American Revolutionary War heroines - There is the little known story of Rachel and Grace Martin who disguised themselves as men and assailed a British courier and his guards. They took his important dispatches, which they speedily forwarded to General Greene. Then Rachel and Grace released the courier and guards who never knew that they were women.

American Revolutionary War heroines - Another heroine of the American Revolution was Anna (Warner) Bailey, wife of Captain Elijah Bailey, who earned the title of "The Heroine of Groton" because of her fearless efforts to aid the wounded on the occasion of the terrible massacre at Fort Griswold in Connecticut. Anna went from house to house to collecting material for bandages for the wounded.

American Revolutionary War heroines - Angelica Vrooman, during the heat of battle, sat calmly in a tent with a bullet mould, some lead, and an iron spoon, moulding bullets for the rangers.

American Revolutionary War heroines - Some women went to extraordinary lengths in liberty's cause. At Pepperell, following the men's departure for Concord, the women met, formed a military company, dressed as men, armed themselves, and patrolled the town. Prudence Cummings, elected captain, captured a Tory officer at gun point.

American Revolutionary War heroines - Mary Hagidorn, upon hearing the order by a Captain Hager for the women and children to retire to the long cellar, said: "Captain, I shall not go to that cellar should the enemy come. I will take a spear which I can use as well as any man and help defend the fort." The captain, seeing her determination, answered, "Then take a spear, Mary, and be ready at the pickets to repel an attack." She cheerfully obeyed and held the spear at the pickets till hurrahs for the American flag burst on her ear and indicated that all was safe.

American Revolutionary War heroines - Margaret (Cochran) Corbin (Captain Molly) was the wife of John Corbin, an artilleryman in Captain Thomas Proctor's 1st Company of Pennsylvania Artillery. Following her husband's example, she was taught how to load and fire cannons gaining the respect and admiration of the soldiers in the company. On November 16, 1776, Margaret assisted in the battle at Fort Washington, New York. "Molly," as she laater became known, stood on the front line with her husband John. In the course of the battle he was mortally wounded. As a result she assumed his duties as matross and was injured herself. Once the fort fell she was moved to Philadelphia where she was paroled and later pensioned by Congress. Corbin was later assigned to the Corps of Invalids at West Point where she remained until her death in 1800. "Captain Molly" is now buried on the grounds of the United States Military Academy.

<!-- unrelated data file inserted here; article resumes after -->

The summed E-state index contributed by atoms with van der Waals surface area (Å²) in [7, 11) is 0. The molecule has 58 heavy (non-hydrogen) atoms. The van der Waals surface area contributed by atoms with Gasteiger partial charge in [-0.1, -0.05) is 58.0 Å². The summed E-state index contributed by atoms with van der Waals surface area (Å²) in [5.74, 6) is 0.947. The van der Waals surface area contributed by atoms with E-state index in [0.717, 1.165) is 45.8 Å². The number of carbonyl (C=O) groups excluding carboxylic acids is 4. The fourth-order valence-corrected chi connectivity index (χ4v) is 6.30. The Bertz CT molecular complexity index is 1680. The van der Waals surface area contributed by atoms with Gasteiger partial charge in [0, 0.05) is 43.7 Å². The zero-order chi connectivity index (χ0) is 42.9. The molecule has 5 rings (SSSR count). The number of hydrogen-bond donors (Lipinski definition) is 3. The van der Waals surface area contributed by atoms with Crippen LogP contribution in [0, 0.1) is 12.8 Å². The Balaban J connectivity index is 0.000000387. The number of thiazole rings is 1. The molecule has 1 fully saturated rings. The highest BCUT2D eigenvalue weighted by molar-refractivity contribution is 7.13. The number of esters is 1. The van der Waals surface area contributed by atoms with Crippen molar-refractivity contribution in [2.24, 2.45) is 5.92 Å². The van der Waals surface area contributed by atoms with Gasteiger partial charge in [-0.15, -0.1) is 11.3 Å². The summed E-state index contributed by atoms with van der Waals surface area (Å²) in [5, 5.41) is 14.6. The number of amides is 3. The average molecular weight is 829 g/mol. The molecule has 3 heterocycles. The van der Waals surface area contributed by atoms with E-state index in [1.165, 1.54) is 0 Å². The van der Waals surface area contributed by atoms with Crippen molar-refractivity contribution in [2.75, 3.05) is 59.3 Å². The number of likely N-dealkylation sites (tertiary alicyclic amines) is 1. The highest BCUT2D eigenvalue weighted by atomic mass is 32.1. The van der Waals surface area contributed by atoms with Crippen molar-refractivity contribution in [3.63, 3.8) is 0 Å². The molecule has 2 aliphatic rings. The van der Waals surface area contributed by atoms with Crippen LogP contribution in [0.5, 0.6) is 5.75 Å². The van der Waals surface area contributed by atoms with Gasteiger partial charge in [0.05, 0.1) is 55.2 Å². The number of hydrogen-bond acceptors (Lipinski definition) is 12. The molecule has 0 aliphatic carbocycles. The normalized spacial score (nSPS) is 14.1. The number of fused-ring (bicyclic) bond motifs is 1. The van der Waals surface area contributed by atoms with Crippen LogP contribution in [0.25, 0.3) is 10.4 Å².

American Revolutionary War heroines - In Menotomy (Arlington), Mother Batherick while digging dandelions accepted the surrender of six fleeing British soldiers with the admonishment, "...tell King George that an old woman took six of his grenadiers prisoner."

American Revolutionary War heroines - Alice (Stearns) Abbott, like many others, remained at home (Watertown) with her mother and sisters making cartridges and sending food to the army. Later she would write, "I suppose it was a dreadful day in our house and sad indeed for our brother, so dearly loved, never came home."

American Revolutionary War heroines - Mrs. Butterfield, of Menotomy, returned home one day to find a bleeding, dying British officer in her bed. Though accused of being a Tory, she cared for him some 10 days until he died. When a neighbor threatened to kill him, Mrs. Butterfield protected him shouting, "Only cowards would want to kill a dying man."

American Revolutionary War heroines - Mary (Flint) Hartwell, of Lincoln, upon hearing Dr. Prescott's night alarm for her Minuteman husband, handed their baby to a servant and ran a distance in the dark to warn Lincoln's Captain Smith of the approaching danger.

American Revolutionary War heroines - At age 71, Martha Moulton, of Concord, was at home when the soldiers entered town. When sparks from burning captured materials caught the Town House roof on fire, Martha begged and harangued the British into extinguishing the blaze. The resulting smoke was observed by the Americans mustered near Buttrick's farm and caused them to march to the town's rescue, precipitating the "shot heard 'round the world."